No Subject

Now on to materials and methods...

For a cheap terminal capacitance - you can buy a length of flexible 
aluminum dryer pipe from a local hardware or department store for 
about $6 and form it into a wonderful toroid.  You can tape it together 
with metal tape, and Richard had one wrapped in aluminum foil to 
smooth it out (I think he used spray glue to hold the foil on, but I'm not 
sure).  It seems that if you can pump enough power into the system to 
drive it, the larger the output terminal, the better your results will be (tip 
from Hull's "Guide to the CSN").  For larger systems, the flexible pipe is 
also available in larger diameters, although you will probably have to 
search around to find it.

Another interesting idea from the Teslathon is to use a neon lamp as an 
indicator to see how many discharges you're getting from your spark 
gap per half-cycle of house current.  At it's simplest, solder a 4" or 5" 
wire onto one terminal of a neon lamp.  While your coil is running in a 
darkened room, simply spin the lamp around in a circle by the end of 
the wire. Each time your spark gap fires, it will cause the lamp to light 
in a strobe effect.  If you're getting multiple breakdowns, you should 
see some closely spaced lamp flashes, then a dark space, then a few 
more lamp flashes, etc...  If you're only getting a single discharge,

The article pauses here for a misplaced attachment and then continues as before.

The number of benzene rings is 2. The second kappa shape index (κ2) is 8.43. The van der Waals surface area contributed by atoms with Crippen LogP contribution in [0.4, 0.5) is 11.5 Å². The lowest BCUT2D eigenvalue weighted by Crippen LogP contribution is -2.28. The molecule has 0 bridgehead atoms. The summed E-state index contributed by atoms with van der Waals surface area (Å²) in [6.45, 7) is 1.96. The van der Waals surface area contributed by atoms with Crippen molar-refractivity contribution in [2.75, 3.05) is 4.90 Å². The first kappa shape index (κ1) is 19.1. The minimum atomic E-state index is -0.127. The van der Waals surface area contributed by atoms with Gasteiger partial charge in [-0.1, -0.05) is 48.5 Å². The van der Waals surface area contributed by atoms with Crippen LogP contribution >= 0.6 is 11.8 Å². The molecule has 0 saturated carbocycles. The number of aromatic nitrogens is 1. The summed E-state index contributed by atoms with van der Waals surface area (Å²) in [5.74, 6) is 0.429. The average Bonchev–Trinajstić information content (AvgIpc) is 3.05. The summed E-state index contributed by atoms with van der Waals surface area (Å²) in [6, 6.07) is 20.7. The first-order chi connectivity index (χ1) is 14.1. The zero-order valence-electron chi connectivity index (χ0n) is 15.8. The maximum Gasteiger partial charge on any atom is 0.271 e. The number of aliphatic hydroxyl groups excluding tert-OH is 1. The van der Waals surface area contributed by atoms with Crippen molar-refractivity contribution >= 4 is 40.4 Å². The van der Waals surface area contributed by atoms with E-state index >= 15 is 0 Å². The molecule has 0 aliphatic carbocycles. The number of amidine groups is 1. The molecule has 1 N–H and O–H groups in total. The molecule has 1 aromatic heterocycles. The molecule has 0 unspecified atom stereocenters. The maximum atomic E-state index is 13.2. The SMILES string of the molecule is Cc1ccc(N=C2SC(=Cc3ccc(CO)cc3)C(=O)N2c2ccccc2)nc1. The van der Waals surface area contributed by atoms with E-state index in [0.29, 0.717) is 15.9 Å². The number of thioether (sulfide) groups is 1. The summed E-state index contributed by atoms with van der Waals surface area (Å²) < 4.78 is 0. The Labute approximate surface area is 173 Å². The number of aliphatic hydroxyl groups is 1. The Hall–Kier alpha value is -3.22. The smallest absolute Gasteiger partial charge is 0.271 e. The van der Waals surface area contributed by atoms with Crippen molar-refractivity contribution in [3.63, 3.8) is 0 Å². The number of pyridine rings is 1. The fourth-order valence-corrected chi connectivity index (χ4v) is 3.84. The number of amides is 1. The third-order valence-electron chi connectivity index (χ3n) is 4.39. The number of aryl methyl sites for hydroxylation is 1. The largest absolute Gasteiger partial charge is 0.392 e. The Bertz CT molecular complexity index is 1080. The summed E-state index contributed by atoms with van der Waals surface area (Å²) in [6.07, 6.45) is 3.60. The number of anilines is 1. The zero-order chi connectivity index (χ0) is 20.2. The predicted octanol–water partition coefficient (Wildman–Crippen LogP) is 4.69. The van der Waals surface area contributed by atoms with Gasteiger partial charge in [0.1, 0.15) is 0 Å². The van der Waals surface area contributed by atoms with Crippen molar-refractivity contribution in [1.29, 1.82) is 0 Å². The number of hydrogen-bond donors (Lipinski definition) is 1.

you'll see a circle of evenly spaced single flashes.  You can even get 
real fancy like Richard Hull did and solder one terminal of the Ne lamp 
to the outside edge of a 6" diameter circle cut from a single sided PC 
board.  He then mounted the PC board on the shaft of a small battery 
powered motor and built a plastic case to hold everything.  When he 
pushed the switch in the handle, the PC board spun around at a fairly 
constant rate and looked just great!  It's really neat...you can use this 
50 cent device (and that's only if you don't have a Ne lamp) to check 
you gap on everything from your tiny little 50 W coil up to your multiple 
kilowatt magnifier system.

Finally, my first excursion into mail order.  I just bought a bunch of 
circular mica insulators (used to mount large stud diodes) at a hamfest 
that would be perfect to make quenched gaps.  They're 1.375" across 
with a .6875" hole in the middle, and they're thick enough that they 
would probably have to be split a few times to be used (one gap design 
I found calls for .01" thick mica insulators).  If anyone is interested in 
buying some at a nominal cost (25 for $1.00 plus postage), email me 
and we can work something out.  I can also include a couple of designs 
for a quenched gap if you want.  Note: you would probably need access 
to a lathe to turn the electrodes since I can't think of anything that could 
be used off the shelf.  Since I don't have access to a lathe, if anybody 
would like to trade some machine shop time for mica insulators, just let 
me know.  If you're interested and we can come to an equitable 
agreement, I'd be more than happy to pay for the materials and the 
shipping of the finished electrodes.  I'm not sure about the power 
handling capabilities of a quenched gap made with these insulators... 
but the actual sparking surface of the electrodes would be on the order 
of .75 square inches, and if anybody has any thoughts on the matter, 
please speak up. 

Steven Roys (sroys-at-radiology.ab.umd.edu)